Fig. 9

\(\langle v_{n} \rangle \) as a function of the order of the harmonic n for ultra-central collisions and for \(Au+Au\) collisions at \(\sqrt{s_{NN}}=200\) GeV (left panel) and \(Pb+Pb\) collisions at \(\sqrt{s_{NN}}=2.76\) TeV (right panel). Different symbols are for different T dependence of the \(\eta /s\) ratio: black circles are for \(4\pi \eta /s=1\) during all the evolution of the system, red squares for the case \(4\pi \eta /s=1\) and the kinetic f.o. while green triangles for \(\eta /s \propto T\) at high temperature and the kinetic f.o. at low temperature. The orange diamonds are the results for the massless case with \(4\pi \eta /s=1\) and the kinetic f.o. at lower temperature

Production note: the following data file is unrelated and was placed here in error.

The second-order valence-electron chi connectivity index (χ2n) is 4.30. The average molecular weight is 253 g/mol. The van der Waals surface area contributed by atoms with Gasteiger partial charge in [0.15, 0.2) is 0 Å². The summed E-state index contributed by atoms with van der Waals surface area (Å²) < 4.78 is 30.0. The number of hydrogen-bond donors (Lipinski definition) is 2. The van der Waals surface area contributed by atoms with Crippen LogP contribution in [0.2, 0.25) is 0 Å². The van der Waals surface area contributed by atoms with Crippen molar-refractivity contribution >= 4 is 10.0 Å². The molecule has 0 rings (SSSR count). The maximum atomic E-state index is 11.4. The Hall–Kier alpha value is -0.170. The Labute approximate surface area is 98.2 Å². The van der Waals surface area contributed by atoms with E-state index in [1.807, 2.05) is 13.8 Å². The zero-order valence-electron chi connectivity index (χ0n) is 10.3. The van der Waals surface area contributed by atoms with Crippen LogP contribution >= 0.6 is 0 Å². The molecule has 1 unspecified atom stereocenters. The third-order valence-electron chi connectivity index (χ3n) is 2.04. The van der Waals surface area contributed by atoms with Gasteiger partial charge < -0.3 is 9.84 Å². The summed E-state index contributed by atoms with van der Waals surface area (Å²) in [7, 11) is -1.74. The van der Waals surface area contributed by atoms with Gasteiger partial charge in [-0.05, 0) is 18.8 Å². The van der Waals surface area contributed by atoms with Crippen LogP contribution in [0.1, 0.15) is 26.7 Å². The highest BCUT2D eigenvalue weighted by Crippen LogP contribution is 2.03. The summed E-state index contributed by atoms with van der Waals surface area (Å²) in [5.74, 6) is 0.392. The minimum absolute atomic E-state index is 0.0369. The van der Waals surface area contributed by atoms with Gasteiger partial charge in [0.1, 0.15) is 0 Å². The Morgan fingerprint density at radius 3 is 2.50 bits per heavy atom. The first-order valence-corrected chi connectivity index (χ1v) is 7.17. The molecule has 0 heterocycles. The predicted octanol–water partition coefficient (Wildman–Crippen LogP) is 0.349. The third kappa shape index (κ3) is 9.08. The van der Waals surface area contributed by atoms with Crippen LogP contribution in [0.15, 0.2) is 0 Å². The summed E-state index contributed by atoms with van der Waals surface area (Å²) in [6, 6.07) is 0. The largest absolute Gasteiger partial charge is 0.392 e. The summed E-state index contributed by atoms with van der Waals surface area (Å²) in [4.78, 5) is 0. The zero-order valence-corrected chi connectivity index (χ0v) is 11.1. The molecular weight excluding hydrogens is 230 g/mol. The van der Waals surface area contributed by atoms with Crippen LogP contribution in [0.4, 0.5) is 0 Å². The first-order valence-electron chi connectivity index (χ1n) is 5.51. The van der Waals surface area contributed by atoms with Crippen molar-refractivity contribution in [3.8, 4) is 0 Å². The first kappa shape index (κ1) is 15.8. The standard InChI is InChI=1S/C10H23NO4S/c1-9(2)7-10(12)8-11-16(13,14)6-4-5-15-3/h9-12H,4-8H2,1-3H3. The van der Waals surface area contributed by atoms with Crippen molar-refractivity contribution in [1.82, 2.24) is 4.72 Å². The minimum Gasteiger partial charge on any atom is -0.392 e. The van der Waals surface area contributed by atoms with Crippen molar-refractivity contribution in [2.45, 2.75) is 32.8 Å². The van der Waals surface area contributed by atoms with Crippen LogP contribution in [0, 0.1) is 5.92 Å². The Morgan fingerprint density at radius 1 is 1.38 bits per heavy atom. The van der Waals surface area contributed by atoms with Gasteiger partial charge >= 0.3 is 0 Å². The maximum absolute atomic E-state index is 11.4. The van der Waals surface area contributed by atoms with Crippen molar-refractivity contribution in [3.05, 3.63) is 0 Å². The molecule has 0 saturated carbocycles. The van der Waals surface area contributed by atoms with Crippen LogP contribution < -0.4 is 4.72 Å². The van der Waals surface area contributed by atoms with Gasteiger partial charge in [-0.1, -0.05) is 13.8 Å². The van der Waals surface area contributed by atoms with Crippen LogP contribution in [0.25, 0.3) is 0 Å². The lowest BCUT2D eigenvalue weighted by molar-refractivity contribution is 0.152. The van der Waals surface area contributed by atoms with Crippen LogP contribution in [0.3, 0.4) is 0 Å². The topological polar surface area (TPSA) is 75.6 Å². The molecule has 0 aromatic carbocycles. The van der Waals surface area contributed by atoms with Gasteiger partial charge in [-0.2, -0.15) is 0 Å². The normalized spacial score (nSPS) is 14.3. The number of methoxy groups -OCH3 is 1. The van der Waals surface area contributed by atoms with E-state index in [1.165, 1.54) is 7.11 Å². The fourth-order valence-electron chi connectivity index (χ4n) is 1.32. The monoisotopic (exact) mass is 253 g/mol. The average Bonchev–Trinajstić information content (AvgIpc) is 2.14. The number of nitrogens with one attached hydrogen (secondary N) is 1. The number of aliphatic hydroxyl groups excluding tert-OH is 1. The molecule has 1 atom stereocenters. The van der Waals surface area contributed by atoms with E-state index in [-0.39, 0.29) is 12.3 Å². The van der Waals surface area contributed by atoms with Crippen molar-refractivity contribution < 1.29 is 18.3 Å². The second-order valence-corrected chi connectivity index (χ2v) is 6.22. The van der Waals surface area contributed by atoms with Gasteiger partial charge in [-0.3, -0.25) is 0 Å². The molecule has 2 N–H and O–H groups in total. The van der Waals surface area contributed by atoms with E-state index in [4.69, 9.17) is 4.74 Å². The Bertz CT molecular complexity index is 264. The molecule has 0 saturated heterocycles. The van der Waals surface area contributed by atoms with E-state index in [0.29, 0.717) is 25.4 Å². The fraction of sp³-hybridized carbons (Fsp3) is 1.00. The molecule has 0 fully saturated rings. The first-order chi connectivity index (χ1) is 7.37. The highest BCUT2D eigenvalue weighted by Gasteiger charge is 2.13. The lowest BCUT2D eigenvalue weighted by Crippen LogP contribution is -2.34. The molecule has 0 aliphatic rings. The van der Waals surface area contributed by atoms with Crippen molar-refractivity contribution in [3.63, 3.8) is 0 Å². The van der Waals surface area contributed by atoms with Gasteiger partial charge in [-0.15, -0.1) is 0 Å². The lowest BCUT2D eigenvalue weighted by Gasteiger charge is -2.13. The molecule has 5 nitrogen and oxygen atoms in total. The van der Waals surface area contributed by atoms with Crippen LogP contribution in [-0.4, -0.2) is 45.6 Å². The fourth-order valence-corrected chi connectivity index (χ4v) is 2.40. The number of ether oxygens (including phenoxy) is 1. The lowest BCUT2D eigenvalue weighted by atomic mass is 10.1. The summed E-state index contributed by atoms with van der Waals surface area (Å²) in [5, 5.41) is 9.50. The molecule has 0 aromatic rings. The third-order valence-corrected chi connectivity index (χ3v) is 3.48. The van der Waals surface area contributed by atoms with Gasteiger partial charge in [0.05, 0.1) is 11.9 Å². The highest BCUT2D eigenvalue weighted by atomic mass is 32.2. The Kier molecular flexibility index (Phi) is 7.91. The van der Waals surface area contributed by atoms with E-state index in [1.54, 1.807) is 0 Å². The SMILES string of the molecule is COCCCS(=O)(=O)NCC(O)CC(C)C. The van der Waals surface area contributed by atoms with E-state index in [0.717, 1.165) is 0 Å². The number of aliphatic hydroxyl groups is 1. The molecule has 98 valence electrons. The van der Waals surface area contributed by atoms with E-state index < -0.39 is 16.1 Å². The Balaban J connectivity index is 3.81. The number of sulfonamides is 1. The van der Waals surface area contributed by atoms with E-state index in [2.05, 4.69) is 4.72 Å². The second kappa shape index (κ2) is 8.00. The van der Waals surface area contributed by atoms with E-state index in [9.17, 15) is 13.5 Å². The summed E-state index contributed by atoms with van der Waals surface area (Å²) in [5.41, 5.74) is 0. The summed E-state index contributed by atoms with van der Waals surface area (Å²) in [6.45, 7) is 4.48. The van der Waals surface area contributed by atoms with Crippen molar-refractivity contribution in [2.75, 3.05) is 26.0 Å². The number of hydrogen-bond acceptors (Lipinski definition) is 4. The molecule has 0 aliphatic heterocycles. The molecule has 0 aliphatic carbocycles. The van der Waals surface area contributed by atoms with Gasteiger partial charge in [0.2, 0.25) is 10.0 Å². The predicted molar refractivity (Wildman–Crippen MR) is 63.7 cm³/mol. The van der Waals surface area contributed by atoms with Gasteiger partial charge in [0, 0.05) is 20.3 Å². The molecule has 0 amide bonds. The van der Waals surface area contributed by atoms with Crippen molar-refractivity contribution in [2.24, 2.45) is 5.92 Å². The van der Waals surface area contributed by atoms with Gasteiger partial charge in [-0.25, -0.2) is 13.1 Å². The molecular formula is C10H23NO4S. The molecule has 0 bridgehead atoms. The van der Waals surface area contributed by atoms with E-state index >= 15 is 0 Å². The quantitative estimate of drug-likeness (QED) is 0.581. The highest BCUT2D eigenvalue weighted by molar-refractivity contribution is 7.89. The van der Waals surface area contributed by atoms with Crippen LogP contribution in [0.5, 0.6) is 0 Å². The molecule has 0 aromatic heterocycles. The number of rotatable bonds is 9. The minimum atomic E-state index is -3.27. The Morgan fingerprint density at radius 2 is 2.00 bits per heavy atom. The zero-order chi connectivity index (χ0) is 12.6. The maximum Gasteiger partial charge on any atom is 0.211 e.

The comparison between RHIC and LHC highlights the role played by the EoS and the role of the collision energy in the build-up of \(\langle v_{n} \rangle \) in ultra central collisions. In ultra-central collisions, anisotropic flows coefficients are generated by density fluctuations in the initial state rather than by geometric overlap effects. On the other hand, the predicted anisotropic flow coefficients for charged hadrons with viscous hydrodynamics calculations with both the Monte Carlo Glauber (MC-Glb) and Monte Carlo Kharzeev–Levin–Nardi (MC-KLN) models produce initial fluctuations that gives final anisotropic flow spectrum as a decreasing function with the order of the harmonic n. On the other hand the CMS Collaboration has measured the anisotropic flow coefficients of charged hadrons in ultra-central Pb+Pb collisions at \(\sqrt{s}=2.76\) TeV corresponding to 0–0.2% centrality. The experimental measurement have shown that the triangular flow \(n=3\) appears to be comparable or even larger of the elliptic flow \(n=2\). Such a result poses a problem to hydrodynamical approach that predict a larger \(\langle v_2 \rangle \) w.r.t. \(\langle v_3 \rangle \) in ultra-central collisions. In Fig. 9 it is shown \(\langle v_{n} \rangle \) as a function of the order of the harmonic n for ultra-central collisions and for \(Au+Au\) collisions at \(\sqrt{s_{NN}}=200\) GeV (left panel) and \(Pb+Pb\) collisions at \(\sqrt{s_{NN}}=2.76\) TeV (right panel) As shown in the right panel of Fig. 9 by comparing circles with diamonds the effect of a soften Equation of State is to reduce the build-up of the \(\langle v_{n} \rangle \). In particular we observe a greater suppression for higher harmonics where for example for the massless case we get that \(\langle v_{4} \rangle \approx \langle v_{2} \rangle \) while for the massive case \(\langle v_{4} \rangle < \langle v_{2} \rangle \) with a suppression of about 15%. On the other hand the role of the collision energy is to reduce the production of the anisotropic flows and moreover it can play a role on the peak for \(n=3\). The different behaviour between RHIC and LHC is due to the fact that the degree of correlation between the initial \(\langle \epsilon _n \rangle \) and the final anisotropic flows produced \(\langle v_{n} \rangle \) is different. In fact the linear correlation coefficient between them \(C(\epsilon _n,v_m)\) is a decreasing function with the collision energy and impact parameter as shown for massless partons in [24]. This implies that for ultra-central collisions and at LHC energies the degree of correlation is maximum with \(C(\epsilon _n,v_m)\approx 1\) for \(n=2,\ldots ,4\). Therefore at higher energies like at LHC energies the \(\langle v_n \rangle \) keep more information about the initial anisotropies in the coordinate space and in particular they tend to keep the initial ordering of the eccentricities where for ultra-central collisions we have \(\langle \epsilon _2 \rangle< \langle \epsilon _3 \rangle < \langle \epsilon _4 \rangle \cdots \), see Fig. 2. At LHC it has been observed a \(\langle v_{2} \rangle \lesssim \langle v_{3} \rangle \) for ultra-central collisions. Our simulation show that such a feature should disappear at RHIC because of the impact of the increasing \(\eta /s(T)\) in the cross-over region. On the other hand at LHC a \(\langle v_{2} \rangle \lesssim \langle v_{3} \rangle \) survives because the freeze-out dynamics implied by \(\eta /s(T)\) does not affect the \(\langle v_{n} \rangle \) at high energy.